Product sale price/break-even point = minimum RoAS
So, for the above example, $20/$10 = $1 minimum RoAS. Your return on advertising spend must be $1 minimum.
With a minimum RoAS of $1, you’ll need to compare the actual RoAS figure to the minimum RoAS to gauge the profitability of an advertising campaign. In this case:
- A RoAS exceeding $1 indicates that your ad campaign is profitable after COGs. If you spend $10 on ads to make $10, you break even. So, if you make more than one dollar on the dollar, you profit.
- A RoAS below $1 means that your ad campaign is not profitable. You’ll make a loss on your ad spend.
- A RoAS of precisely $1 means you’re breaking even from your ad spend.
Now, suppose you optimize your ad spend and strategy, re-allocating budget, tweaking keywords, etc, and you find that pushing your ad spend is resulting in a higher RoAS. Your RoAS might be $5, meaning for every $1 you spend on advertising, you make $5. Your products only cost 20% of their final sale price - this is a good situation to be in.
At this point, spending $1,000 results in $5,000 returns. You decide to up your investment to $1,500 and notice you’re now only returning $5,500. Then, you increase your investment to $2,000 and you’re still only returning $5,600.
At this point, your returns are diminishing rapidly. It may be that $5,600 or thereabouts is your maximum yield from that particular marketing mix. If you input more money, you might make a little more, but each dollar has a minimal impact. Observe your RoAS and analyze when it begins to fall in relation to spend, adjusting for other factors as best you can.
The Efficient Frontier
Another econometric term, the efficient frontier, is defined as a portfolio that offers the highest returns for a given level of risk. Conversely, delivering below the efficient frontier means the portfolio (in this case, a marketing mix) is failing to work hard enough for the specified level of risk.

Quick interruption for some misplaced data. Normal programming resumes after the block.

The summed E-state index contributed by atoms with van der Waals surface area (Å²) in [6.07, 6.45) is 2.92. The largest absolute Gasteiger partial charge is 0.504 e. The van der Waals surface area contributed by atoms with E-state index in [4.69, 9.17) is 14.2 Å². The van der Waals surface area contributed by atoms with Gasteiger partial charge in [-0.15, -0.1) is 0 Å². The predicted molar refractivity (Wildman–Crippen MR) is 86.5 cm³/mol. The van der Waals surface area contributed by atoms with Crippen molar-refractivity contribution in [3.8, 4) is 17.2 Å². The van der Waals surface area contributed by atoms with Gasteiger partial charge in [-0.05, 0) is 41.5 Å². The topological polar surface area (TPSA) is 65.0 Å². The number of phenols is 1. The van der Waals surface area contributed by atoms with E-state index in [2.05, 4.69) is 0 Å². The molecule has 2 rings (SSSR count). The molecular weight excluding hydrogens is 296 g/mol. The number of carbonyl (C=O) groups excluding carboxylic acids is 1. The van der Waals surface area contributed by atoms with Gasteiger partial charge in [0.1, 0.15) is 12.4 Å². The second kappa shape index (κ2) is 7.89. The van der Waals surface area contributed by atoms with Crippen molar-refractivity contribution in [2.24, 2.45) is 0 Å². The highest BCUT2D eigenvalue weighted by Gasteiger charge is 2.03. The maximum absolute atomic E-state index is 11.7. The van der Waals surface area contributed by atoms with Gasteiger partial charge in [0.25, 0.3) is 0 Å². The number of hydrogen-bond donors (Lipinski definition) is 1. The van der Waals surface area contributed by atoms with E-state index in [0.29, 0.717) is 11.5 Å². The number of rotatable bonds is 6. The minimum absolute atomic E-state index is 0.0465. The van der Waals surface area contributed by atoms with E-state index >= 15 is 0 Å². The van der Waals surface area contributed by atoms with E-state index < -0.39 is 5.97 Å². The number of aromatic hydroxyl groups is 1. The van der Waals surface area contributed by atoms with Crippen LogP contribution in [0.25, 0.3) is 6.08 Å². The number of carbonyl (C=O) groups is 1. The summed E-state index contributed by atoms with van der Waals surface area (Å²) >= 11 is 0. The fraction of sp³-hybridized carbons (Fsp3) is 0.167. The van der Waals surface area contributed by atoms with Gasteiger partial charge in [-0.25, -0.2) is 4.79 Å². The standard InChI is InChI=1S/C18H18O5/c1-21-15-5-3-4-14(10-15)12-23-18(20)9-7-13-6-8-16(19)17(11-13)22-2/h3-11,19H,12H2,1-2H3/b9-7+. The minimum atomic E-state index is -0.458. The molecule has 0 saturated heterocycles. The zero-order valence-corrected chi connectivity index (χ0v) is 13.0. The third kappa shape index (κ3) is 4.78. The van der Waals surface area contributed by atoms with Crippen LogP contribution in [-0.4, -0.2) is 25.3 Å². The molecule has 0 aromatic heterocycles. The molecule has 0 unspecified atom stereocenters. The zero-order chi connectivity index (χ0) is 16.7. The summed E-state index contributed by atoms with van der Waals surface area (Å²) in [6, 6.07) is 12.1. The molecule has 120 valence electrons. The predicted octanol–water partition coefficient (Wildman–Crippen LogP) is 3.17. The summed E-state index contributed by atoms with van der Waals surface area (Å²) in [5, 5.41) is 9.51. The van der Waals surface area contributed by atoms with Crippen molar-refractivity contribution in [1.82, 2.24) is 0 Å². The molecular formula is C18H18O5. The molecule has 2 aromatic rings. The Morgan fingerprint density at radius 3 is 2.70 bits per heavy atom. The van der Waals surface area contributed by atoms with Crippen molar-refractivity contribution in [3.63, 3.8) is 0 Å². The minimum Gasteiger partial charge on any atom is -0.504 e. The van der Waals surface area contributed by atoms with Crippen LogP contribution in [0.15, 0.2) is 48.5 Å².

The efficient frontier applies to a diminishing returns response curve, in that marketers can use such a graph above to indicate that spending around $1,600 per day will likely not yield more conversion than a lower overall spend. There is a cost:benefit trade-off at play - creating a graph that illustrates diminishing returns helps marketers negotiate their spending for maximum efficiency.
Of course, creating a model like this involves generalizing future results on past data, so it won’t take short-term changes into account.
For example, new competitors entering the market, significant changes to marketing channels and strategies, and many other internal and external changes will impact return on ad spend. Non-linear marketing models can build in factors such as seasonality, but it’s pretty much impossible to predict every factor that influences a marketing campaign.
Summary: Diminishing returns
In its simplest form, the econometric law of diminishing returns cites that as investment in a particular area increases, the rate of return from that investment, after a certain point, can’t continue to increase, assuming other variables remain constant.
In marketing and marketing, diminishing returns is used to describe how conversions/revenue eventually begin to flatten in relation to marketing spend.
In other words, conversions/revenue/CTR/other target measurements become increasingly less responsive to marketing input and spend. Each dollar spent has less and less impact.
It might still be sensible or shrewd to push ahead with increased spend even when returns start to diminish, e.g. to clear stock, keep competitors out of a market, obtain more reviews or circulate more products for social proof. H
However, locating sweet spots in the efficient frontier will help you optimize your marketing mix and keep CPA at an acceptable level.